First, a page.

Avoid a smelly summer: Practice good hygiene.

By Julie Jordan
Published June 3, 2019

It’s summer. You’re hot. You’re sweaty. You’re … smelly? Personal hygiene is important for staying fresh, maintaining friendships and preventing diseases. And during warmer months, everything is more pungent. Good and bad odors alike fill the air. Let the smells remind you that mold and bacteria grow more easily in a warm climate and practicing good hygiene, especially during this time, is of paramount importance to good health.

Hygiene refers to behaviors that can improve cleanliness and lead to good health, such as frequent hand washing, face washing and bathing with soap and water. During the summer, you may have to engage in these activities more frequently to ensure the same level of hygiene as cooler months, because it is simply easier for diseases to spread in warmer months.

According to the Centers for Disease Control and Prevention (CDC) good hygiene practices can be derived from preventing hygiene-related diseases:

  • Athlete’s Foot is an infection of the skin and feet that can be caused by a variety of different fungi. To prevent it:
    • Nails should be clipped short and kept clean. Nails can house and spread the infection.
    • Avoid walking barefoot in locker rooms or public showers (wear sandals).
  • Body Lice are parasitic insects that can live and lay eggs on clothing and only move to the skin to feed on human blood. To prevent it:
    • Bathe regularly and change into properly laundered clothes at least once a week; launder infested clothing at least once a week.  
  • Chronic Diarrhea is diarrhea that lasts for more than 2-4 weeks. It is sometimes caused by an infection. To prevent it:
    • Always drink clean, safe water that has been properly treated.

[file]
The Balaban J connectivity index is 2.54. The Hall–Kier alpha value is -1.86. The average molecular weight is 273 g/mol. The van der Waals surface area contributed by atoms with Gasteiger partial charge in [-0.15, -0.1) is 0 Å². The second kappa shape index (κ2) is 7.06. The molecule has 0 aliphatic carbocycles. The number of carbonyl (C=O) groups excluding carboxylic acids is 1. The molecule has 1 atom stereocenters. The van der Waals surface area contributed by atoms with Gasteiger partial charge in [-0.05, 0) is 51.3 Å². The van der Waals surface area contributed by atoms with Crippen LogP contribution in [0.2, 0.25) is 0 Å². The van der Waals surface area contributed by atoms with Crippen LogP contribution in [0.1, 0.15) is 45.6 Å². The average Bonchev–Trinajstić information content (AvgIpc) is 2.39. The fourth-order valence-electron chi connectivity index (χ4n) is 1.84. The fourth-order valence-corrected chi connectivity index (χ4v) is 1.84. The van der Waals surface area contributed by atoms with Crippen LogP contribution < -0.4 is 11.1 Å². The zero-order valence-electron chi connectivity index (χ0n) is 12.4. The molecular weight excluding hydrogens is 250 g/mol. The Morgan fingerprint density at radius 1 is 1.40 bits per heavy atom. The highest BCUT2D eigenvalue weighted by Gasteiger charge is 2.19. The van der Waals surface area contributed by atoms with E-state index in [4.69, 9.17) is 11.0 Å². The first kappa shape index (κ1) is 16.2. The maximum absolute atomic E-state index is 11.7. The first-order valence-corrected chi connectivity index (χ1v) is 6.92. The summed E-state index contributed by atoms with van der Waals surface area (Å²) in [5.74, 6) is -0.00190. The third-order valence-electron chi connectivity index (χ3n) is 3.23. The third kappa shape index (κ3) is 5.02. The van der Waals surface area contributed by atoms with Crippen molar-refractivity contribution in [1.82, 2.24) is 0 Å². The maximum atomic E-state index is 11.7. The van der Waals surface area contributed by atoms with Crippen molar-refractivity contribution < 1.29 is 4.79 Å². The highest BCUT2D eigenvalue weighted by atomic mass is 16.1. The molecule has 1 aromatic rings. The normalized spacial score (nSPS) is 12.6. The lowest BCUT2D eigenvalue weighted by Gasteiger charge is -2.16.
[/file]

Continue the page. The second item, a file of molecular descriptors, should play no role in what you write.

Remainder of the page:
• Always use proper food handling and preparation techniques.
    • Always maintain good hand hygiene.
  • Dental cavities, or tooth decay, is caused by a breakdown of the tooth enamel from bacteria on teeth that breakdown foods and produce acid that destroys tooth enamel. To prevent it:   
    • Brush twice a day with a fluoride toothpaste
    • Clean between your teeth daily with floss or interdental cleaner
    • Eat nutritious and balanced meals and limit snacking
    • Visit your dentist regularly for professional cleanings and oral examination  
  • Head Lice are parasitic insects that can be found on the head and neck and survive by feeding on human blood. Lice are spread most commonly by close person-to-person contact. To prevent it:
    • Avoid head-to-head (hair-to-hair) contact during play and other activities at home, school, and elsewhere (sports activities, playground, slumber parties, camp).
    • Never share clothing such as hats, scarves, coats, sports uniforms, hair ribbons, or barrettes.
    • Never share combs, brushes, or towels.  
  • Hot Tub Rash is an infection of the skin spread by direct skin contact with contaminated water. To prevent it:
    • Avoid water that may be contaminated.
    • Remove swimsuits and shower after swimming.
    • Clean swimsuits after swimming.
  • Lymphatic Filariasis is a mosquito-borne parasitic disease caused by microscopic, thread-like worms. To prevent it:
    • Avoid mosquito bites. Use DEET-based repellant.  
  • Swimmer’s Ear is an infection of the outer ear canal. Symptoms appear within a few days of swimming. To prevent it:
    • Keep your ears as dry as possible during swimming using ear plugs or a bathing cap.
    • Dry your ears thoroughly after swimming or showering.
  • Recreational Water Illnesses (RWIs) are caused by germs and chemicals found in the water we swim in. They are spread by swallowing, breathing in mists or aerosols of, or having contact with contaminated water. To prevent it:
    • Make sure the water is clean.
    • Stay out of the water if you have diarrhea.  
  • Ringworm is a common skin infection that is caused by a fungus. It can cause a circular rash shaped like a ring that is usually red and itchy. To prevent it:
    • Keep your skin clean and dry.
    • Wear shoes that allow air to circulate freely around your feet.
    • Don’t walk barefoot in areas like locker rooms or public showers.
    • Clip your fingernails and toenails short and keep them clean.
    • Change your socks and underwear at least once a day.
    • Don’t share clothing, towels, sheets, or other personal items with someone who has ringworm.

Read the full list of hygiene-related diseases and prevention methods from the CDC.